Of much more importance is frame geometry and quality of suspension and braking components.
    The ZXR/CBR frames are based on a 20+ year old design, ditto their suspension and braking components.
    Contrast bikes like the R6 and CBR600RR which draw directly from R&D developed during the previous year or two racing.
  12. Ultimately it doesn't really matter. It's not about what bike you learn it on - it's about the techniques you learn. These techniques and skills are applicable to any bike you ride.
  13. When you do a CSBS at PI you are not trying to set lap times. It is about learning. And strangely enough, to learn properly requires you to concentrate and practice the drill for that session. If you fail to practice the correct drill, use your brakes when you are not supposed to, or change gears when you have been told not to, you will be blue flagged. Get blue flagged a few more times and you will be asked to come in.

    The people who learn the most and gain the biggest advantage are the ones who attend the school, pay attention during the classroom sessions and practice the drills using the gears and brakes you are allowed to. The people who use it as a very expensive track day tend to learn the least.

    There is nothing you learn at a Superbike School that you cannot apply to the road. Level 1 will sort so many issues out that your riding will go to a new level. Levels 2 and 3 will solidify those gains and 4 will be the icing on the cake that is the joy of riding.

    The 1st year of getting a motorcycle licence is a very risky time. As you become more accustomed to the bike you start riding it more aggressively and the more times you do this the more your confidence increases. Unfortunately this increase in confidence is often not matched by an increase in skill. If you can boost your skills and widen your safety envelope there is a really good chance that you will not only be around to ride the 600/1000 of your dreams, but not pick up the bad habits and issues that people like me spent a long time (and heaps of cash) unlearning.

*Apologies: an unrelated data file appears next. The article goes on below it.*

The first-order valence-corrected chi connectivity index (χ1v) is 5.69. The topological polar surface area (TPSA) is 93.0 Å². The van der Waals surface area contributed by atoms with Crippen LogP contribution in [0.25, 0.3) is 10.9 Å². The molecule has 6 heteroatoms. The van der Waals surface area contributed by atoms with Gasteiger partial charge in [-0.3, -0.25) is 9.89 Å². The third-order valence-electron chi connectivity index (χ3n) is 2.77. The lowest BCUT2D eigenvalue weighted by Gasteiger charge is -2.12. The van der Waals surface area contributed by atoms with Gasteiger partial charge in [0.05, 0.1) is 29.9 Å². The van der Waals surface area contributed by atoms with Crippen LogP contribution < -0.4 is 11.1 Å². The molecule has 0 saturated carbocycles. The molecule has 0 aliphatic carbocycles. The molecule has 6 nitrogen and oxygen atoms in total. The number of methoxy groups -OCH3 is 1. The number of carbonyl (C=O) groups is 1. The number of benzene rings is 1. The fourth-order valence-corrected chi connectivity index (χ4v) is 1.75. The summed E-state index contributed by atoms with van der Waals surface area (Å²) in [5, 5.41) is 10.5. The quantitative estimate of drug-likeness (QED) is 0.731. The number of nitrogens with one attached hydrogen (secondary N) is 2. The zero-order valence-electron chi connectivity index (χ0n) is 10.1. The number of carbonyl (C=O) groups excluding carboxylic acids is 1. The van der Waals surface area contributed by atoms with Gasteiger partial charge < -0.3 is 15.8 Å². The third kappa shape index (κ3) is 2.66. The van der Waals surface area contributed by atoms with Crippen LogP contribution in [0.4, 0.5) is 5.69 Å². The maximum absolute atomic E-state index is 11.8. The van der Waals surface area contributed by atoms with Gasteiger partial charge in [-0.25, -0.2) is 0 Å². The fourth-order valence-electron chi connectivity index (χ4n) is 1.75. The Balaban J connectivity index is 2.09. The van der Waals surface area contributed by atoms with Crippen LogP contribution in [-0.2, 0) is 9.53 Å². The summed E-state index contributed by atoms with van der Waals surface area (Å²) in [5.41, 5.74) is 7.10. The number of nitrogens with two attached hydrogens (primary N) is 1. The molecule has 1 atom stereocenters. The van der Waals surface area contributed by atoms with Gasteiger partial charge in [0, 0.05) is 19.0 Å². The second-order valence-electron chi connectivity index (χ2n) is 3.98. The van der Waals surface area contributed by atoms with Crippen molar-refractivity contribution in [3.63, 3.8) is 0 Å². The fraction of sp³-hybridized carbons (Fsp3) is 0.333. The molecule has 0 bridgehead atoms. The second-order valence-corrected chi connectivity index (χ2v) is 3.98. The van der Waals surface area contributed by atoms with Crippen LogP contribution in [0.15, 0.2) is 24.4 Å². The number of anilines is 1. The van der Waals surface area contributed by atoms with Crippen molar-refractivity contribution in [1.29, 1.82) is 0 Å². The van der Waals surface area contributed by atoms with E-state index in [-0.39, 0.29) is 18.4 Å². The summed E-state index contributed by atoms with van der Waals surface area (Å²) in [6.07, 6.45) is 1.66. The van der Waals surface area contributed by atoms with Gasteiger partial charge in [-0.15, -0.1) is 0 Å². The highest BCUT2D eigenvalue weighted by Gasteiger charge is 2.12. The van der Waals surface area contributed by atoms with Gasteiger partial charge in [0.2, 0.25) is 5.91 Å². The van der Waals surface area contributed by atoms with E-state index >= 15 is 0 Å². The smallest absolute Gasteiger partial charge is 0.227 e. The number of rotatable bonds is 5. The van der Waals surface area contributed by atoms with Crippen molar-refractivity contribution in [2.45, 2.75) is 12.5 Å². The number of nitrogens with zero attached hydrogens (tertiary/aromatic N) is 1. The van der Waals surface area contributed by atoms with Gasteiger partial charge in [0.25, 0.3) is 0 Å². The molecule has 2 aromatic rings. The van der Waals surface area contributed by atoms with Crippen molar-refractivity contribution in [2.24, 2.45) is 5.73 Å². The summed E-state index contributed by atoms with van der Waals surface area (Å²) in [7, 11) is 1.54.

So I say, take your bike to school, you will learn bucket loads of good stuff. And have an absolute ball at the same time.
  14. This is the main reason that im considering it. I can see the idiots riding around and its hard not to follow suit. By human nature I can feel myself mimicking some of their actions and feel that im going down that track of bad habits because I don't have any other reference for good direction.

    So - Sydney recommendations please?
  15. Supersports is a class of racing - so a supersports bike in my mind would be no larger than 600cc 4stroke, not quite as modified as a superbike, but more so than a superstock. On average they would be putting out upwards of 140bhp, and run a heavily modified suspension package. If you want any more specific you'll have to look up the FIM rules as to what restricitons are applied to supersports.
  16. Yeah but then then you go onto Kawasaki's website and it list all of its performance bikes as supersports even the GPX! :-k
  17. Just because kawasaki's marketing department says it is doesn't make it so...(its when suzuki's marketing department says so :LOL: ) and i think them listing a gpx as a supersport proves they are deluding themselves (or rather trying to delude everybody else) on the issue.

    A supersports 600 will lap a race track (given even and very capable riders on both machines), quicker than my stock gsxr-1000, by quite a large margin. I think any 4 stroke 250 is going to have a hard time to be competitive with that.


  18. I've been preaching this to a lot of riders down here in Melb, so I don't know how exactly this will apply to you.

    I've done the HART Intermediate and Advanced courses. I found them awesome. I have developed a bit of a unique riding style because of it, but I'm VERY confident around a lot of corners most people aren't. The course showed me how to go slow CONFIDENTLY around all sorts of things, including unfun stuff on the road. Not simply learning to ride fast. But anyway here is what I preach.

    - Once you've got your first bike, and you've ridden around the streets a fair bit getting a bit of confidence, go out on group rides. Go on big group rides, small group rides, through the city, through the twisties, etc.
    ...Over the coming months you’ll learn a lot of lessons off everyone you ride with, make some good friends and feel a lot more confident than you did in your first week of riding. Look back at how far you've come and give you self a pat on the back, assuming you've not acted like an idiot.

    - At about the 6 month mark, give or take, DO the Intermediate HART course or equivalent. Just book it in, don’t procrastinate, or biatch about how expensive it is, or that your friends think its nothing more than a longer P plater course, because thats bull... Book it in, and make your self go to it.